…Marcuse always attempted to link his critical theory with the most radical political movements of the day and to thus politicize his philosophy and social theory.  Thus, I am suggesting that Marcuse's thought continues to provide important resources and stimulus for radical theory and politics in the present age. Marcuse himself was open to new theoretical and political currents, yet remained loyal to those theories which he believed provided inspiration and substance for the tasks of the present age.  Consequently, as we confront the theoretical and political problems of the day, I believe that the works of Herbert Marcuse provide important resources for our current situation and that a Marcusean renaissance could help inspire new theories and politics for the contemporary era, providing continental philosophy with new impulses and tasks.

Douglas Kellner, Illuminations  http://www.uta.edu/huma/illuminations/kell12.htm 


               As I understand it, critical theory is a normative reflection that is historically and socially contextualized. Critical theory rejects as illusory the effort to construct a universal normative system insulated from a particular society.  Normative reflection must begin from historically specific circumstances because there is but what is, the given, the situated interest in justice, from which to start.  Reflecting from within a particular social context, good normative theorizing cannot avoid social and political description and explanation.  Without social theory, normative reflection is abstract, empty, and unable to guide criticism with a practical interest in emancipation.  Unlike positivist social theory, however, which separates social facts from values, and claims to be value-neutral, critical theory denies that social theory must accede to the given.  Social description and explanation must be critical, that is, aim to evaluate the given in normative terms.  Without such a critical stance, many questions about what occurs in a society and why, who benefits and who is harmed, will not be asked, and social theory is liable to reaffirm and reify the given social reality.

         Critical theory presumes that the normative ideals used to criticize a society are rooted in experience of   and reflection on that very society, and that norms can come from nowhere else.  But what does this mean, and how is it possible for norms to be both socially based and measures of society?  Normative reflection arises from hearing a cry of suffering or distress, or feeling distress oneself. The philosopher is always socially situated, and if the society is divided by oppressions, she either reinforces or struggles against them.  With an emancipatory interest, the philosopher apprehends given social circumstances not merely in contemplation but with passion: the given is experienced in relation to desire.  Desire, the desire to be happy, creates the distance, the negation, that opens the space for criticism of what is.  This critical distance does not occur on the basis of some previously discovered rational ideas of the good and the just.  On the contrary, the ideas     of the good and the just arise from the desiring negation that action brings to what is given.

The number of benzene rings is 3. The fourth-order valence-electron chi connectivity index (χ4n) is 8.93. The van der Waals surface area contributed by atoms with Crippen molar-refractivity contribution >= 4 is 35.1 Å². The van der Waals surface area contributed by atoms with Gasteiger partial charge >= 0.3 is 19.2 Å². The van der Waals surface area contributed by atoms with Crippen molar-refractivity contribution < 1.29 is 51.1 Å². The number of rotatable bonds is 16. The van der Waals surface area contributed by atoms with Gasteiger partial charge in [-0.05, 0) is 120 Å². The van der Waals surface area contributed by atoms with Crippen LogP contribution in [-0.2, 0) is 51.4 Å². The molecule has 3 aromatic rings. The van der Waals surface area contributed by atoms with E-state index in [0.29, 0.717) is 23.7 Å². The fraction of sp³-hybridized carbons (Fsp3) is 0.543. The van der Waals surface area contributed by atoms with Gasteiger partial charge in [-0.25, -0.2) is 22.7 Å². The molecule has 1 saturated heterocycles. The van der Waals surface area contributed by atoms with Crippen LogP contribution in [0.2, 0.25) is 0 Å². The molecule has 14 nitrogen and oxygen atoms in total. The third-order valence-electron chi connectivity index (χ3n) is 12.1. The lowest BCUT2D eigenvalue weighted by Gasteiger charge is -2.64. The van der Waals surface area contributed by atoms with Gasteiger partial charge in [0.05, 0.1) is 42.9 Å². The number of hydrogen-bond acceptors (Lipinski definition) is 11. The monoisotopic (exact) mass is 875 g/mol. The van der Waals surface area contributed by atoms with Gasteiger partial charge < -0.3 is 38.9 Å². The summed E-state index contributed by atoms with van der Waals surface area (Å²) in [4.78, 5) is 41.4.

Critical theory is a mode of discourse which projects normative possibilities unrealized but felt in a particular given social reality.  Each social reality presents its own unrealized possibilities, experienced as   lacks and desires.  Norms and ideals arise from the yearning that is an expression of freedom:  it does not  have to be   this way, it could be otherwise.  Imagination is the faculty of transforming the experience of    what is into a projection of what could be, the faculty that frees thought to form ideals and norms.

           Herbert Marcuse describes this genesis of ideals from an experience of the possibilities desired but unrealized in the given: